Being a large, bald black man requires, in my experience, a silent negotiation between yourself and the strangers of New York. I start with the default setting—the space I take up is an act of defiance to some. You'd be amazed by the frequency with which others push and elbow and subtly shove their way into my orbit. My space is often invaded, with inconsistent apologies, but I can never push back, not really. Even if I could do it without creating a conflict, the scenario plays out in my head, and I'm presented with natural conclusions, all involving the law, as though my very existence is an act of civil disobedience. Depending on your perspective, perhaps that's true.
And perhaps it's for the best that the abilities granted to Luke Cage, the latest superhero to receive his own titular series courtesy of the Marvel-Netflix connection, are fictional and therefore inaccessible to me. There's no guarantee that I'd present myself as a hero, a corrective measure against social corrosion; with unbreakable skin and super strength, crime-fighting would be the least of my concerns. Petty revenge would be meted out in subway carriages. Luke Cage is probably a better person than me. I imagine him on the 1 train to Harlem, his home, unconcerned with his right to take up space. Who could possibly move him? Not even the cops.
We first saw Luke Cage in last year's Jessica Jones. Mike Colter, as Cage, exudes cool, the unbothered temperament of a man who can't be moved, or injured, or shot. Keeping watch over a bar, striking up conversations with Jones, Cage appears to us as a pillar of Harlem. Even if neighborhood residents never meet him, you get the sense that Harlem has heard of Luke Cage, heard the stories and the rumors of unnatural power. This speaks to the heart of Marvel Comics' charm; their long-standing decision to place their characters in fictionalized versions of real-world cities means that Cage's Harlem is like the Harlem in our world, yet not.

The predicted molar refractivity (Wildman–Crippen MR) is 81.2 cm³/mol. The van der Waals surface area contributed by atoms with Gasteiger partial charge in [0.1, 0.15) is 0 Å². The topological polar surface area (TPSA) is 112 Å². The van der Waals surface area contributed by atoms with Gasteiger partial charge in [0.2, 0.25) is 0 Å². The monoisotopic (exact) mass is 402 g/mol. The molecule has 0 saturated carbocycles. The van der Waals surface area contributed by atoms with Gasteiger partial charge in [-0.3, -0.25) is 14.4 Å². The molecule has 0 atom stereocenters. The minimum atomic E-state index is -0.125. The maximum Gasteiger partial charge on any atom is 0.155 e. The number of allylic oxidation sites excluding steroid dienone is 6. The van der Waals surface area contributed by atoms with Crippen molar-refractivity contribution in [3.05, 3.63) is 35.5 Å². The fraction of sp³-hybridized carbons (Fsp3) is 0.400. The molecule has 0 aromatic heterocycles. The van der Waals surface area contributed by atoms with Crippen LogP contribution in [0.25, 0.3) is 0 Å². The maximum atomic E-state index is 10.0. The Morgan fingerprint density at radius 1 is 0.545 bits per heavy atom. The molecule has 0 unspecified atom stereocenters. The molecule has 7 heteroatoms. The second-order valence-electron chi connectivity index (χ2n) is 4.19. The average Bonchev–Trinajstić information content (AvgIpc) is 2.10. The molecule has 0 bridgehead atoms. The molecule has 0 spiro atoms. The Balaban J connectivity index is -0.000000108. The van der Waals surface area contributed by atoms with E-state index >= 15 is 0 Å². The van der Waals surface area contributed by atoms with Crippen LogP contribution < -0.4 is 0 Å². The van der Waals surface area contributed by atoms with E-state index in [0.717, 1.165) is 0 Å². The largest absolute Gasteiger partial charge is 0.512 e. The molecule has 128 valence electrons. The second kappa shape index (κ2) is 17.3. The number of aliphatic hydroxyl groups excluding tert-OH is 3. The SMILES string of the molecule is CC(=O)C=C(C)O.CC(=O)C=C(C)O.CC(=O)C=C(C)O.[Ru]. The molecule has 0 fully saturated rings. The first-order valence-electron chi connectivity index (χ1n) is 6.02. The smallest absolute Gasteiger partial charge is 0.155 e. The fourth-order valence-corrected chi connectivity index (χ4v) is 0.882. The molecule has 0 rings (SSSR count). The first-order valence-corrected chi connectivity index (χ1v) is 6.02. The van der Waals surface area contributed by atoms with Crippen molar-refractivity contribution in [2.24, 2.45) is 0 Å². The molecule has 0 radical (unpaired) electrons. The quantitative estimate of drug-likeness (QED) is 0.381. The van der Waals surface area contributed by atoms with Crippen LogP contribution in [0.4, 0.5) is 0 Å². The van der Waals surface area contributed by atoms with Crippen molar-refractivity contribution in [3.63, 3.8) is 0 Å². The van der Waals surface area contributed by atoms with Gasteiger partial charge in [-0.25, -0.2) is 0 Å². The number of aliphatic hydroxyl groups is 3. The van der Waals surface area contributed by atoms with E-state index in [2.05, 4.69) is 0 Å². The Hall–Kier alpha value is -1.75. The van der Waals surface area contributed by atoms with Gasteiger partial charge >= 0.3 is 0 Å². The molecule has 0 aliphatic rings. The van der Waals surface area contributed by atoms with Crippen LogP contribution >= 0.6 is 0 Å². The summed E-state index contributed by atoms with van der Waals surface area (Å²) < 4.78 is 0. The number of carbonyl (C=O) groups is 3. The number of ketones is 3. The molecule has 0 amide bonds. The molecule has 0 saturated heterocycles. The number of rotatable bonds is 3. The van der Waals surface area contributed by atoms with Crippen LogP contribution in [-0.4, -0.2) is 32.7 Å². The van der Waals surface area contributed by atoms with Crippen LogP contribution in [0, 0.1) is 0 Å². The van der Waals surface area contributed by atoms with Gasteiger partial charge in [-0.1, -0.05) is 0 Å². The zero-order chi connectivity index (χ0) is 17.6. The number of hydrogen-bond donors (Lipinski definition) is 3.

Luke Cage, the first season of which dropped last Friday, represents Marvel's attempt to remember its legion of fans are now more diverse and, armed with social networks, far less tolerant of a lack of representation. Luke Cage, the character, has existed for decades: as Power Man, as Iron Fist's partner in the Heroes for Hire series. Never before have we witnessed Cage on the screen—big or small—and if you had asked me five years ago, I would've answered never, never would Marvel give Luke Cage his own television series.
I had no reason to believe. Marvel began its slow march toward cinematic relevance with the 1998 movie Blade, starring Wesley Snipes as the titular half-man, half-vampire with a sword. By the time the awful third movie, Blade: Trinity, was released in 2004, Marvel had abandoned Blade as a worthwhile movie franchise. No other Blade movies were produced, Snipes eventually landed in prison for tax evasion, and Marvel set its sights on Iron Man, the blockbuster franchise that seemingly launched a thousand comic-book movies.
If you had asked me five years ago, I would've answered never—never would Marvel give Luke Cage his own series.